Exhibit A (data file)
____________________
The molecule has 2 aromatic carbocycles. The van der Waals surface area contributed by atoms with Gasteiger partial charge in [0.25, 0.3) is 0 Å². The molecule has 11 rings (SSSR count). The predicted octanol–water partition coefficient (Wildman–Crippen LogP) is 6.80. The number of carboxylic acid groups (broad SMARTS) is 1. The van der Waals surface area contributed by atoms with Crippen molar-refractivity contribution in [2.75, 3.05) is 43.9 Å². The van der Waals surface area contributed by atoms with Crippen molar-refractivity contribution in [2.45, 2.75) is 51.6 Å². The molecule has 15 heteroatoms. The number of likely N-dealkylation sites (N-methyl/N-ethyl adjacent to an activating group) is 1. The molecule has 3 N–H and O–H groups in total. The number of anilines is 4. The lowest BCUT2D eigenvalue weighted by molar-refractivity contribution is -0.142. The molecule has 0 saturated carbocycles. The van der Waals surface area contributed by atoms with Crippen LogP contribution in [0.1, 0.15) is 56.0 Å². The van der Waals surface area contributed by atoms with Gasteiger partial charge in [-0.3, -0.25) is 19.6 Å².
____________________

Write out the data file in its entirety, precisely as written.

The molecule has 2 aromatic carbocycles. The van der Waals surface area contributed by atoms with Gasteiger partial charge in [0.25, 0.3) is 0 Å². The molecule has 11 rings (SSSR count). The predicted octanol–water partition coefficient (Wildman–Crippen LogP) is 6.80. The number of carboxylic acid groups (broad SMARTS) is 1. The van der Waals surface area contributed by atoms with Crippen molar-refractivity contribution in [2.75, 3.05) is 43.9 Å². The van der Waals surface area contributed by atoms with Crippen molar-refractivity contribution in [2.45, 2.75) is 51.6 Å². The molecule has 15 heteroatoms. The number of likely N-dealkylation sites (N-methyl/N-ethyl adjacent to an activating group) is 1. The molecule has 3 N–H and O–H groups in total. The number of anilines is 4. The lowest BCUT2D eigenvalue weighted by molar-refractivity contribution is -0.142. The molecule has 0 saturated carbocycles. The van der Waals surface area contributed by atoms with Crippen LogP contribution in [0.1, 0.15) is 56.0 Å². The van der Waals surface area contributed by atoms with Gasteiger partial charge in [-0.3, -0.25) is 19.6 Å².